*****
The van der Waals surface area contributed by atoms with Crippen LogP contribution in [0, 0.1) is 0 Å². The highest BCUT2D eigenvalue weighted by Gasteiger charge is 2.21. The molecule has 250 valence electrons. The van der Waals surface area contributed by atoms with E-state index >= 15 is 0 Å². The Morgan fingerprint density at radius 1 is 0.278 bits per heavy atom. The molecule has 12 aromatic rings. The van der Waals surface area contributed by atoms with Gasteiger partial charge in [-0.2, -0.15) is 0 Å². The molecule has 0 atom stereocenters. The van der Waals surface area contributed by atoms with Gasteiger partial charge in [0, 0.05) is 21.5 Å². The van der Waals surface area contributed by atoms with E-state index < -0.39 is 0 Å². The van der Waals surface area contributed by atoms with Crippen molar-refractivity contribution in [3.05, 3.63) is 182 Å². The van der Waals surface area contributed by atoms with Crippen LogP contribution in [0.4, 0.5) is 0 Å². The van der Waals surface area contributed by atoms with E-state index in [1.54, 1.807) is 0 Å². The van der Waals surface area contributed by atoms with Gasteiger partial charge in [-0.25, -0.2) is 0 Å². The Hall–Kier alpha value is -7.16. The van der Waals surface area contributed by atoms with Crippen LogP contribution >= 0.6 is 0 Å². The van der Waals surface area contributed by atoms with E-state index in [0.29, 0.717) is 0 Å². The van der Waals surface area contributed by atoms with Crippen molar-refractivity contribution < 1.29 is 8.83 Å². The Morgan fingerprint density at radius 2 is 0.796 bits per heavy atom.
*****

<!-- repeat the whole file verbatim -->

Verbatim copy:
The van der Waals surface area contributed by atoms with Crippen LogP contribution in [0, 0.1) is 0 Å². The highest BCUT2D eigenvalue weighted by Gasteiger charge is 2.21. The molecule has 250 valence electrons. The van der Waals surface area contributed by atoms with E-state index >= 15 is 0 Å². The Morgan fingerprint density at radius 1 is 0.278 bits per heavy atom. The molecule has 12 aromatic rings. The van der Waals surface area contributed by atoms with Gasteiger partial charge in [-0.2, -0.15) is 0 Å². The molecule has 0 atom stereocenters. The van der Waals surface area contributed by atoms with Gasteiger partial charge in [0, 0.05) is 21.5 Å². The van der Waals surface area contributed by atoms with E-state index < -0.39 is 0 Å². The van der Waals surface area contributed by atoms with Crippen molar-refractivity contribution in [3.05, 3.63) is 182 Å². The van der Waals surface area contributed by atoms with Crippen LogP contribution in [0.4, 0.5) is 0 Å². The van der Waals surface area contributed by atoms with E-state index in [1.54, 1.807) is 0 Å². The van der Waals surface area contributed by atoms with Gasteiger partial charge in [-0.25, -0.2) is 0 Å². The Hall–Kier alpha value is -7.16. The van der Waals surface area contributed by atoms with Crippen LogP contribution >= 0.6 is 0 Å². The van der Waals surface area contributed by atoms with E-state index in [0.29, 0.717) is 0 Å². The van der Waals surface area contributed by atoms with Crippen molar-refractivity contribution < 1.29 is 8.83 Å². The Morgan fingerprint density at radius 2 is 0.796 bits per heavy atom.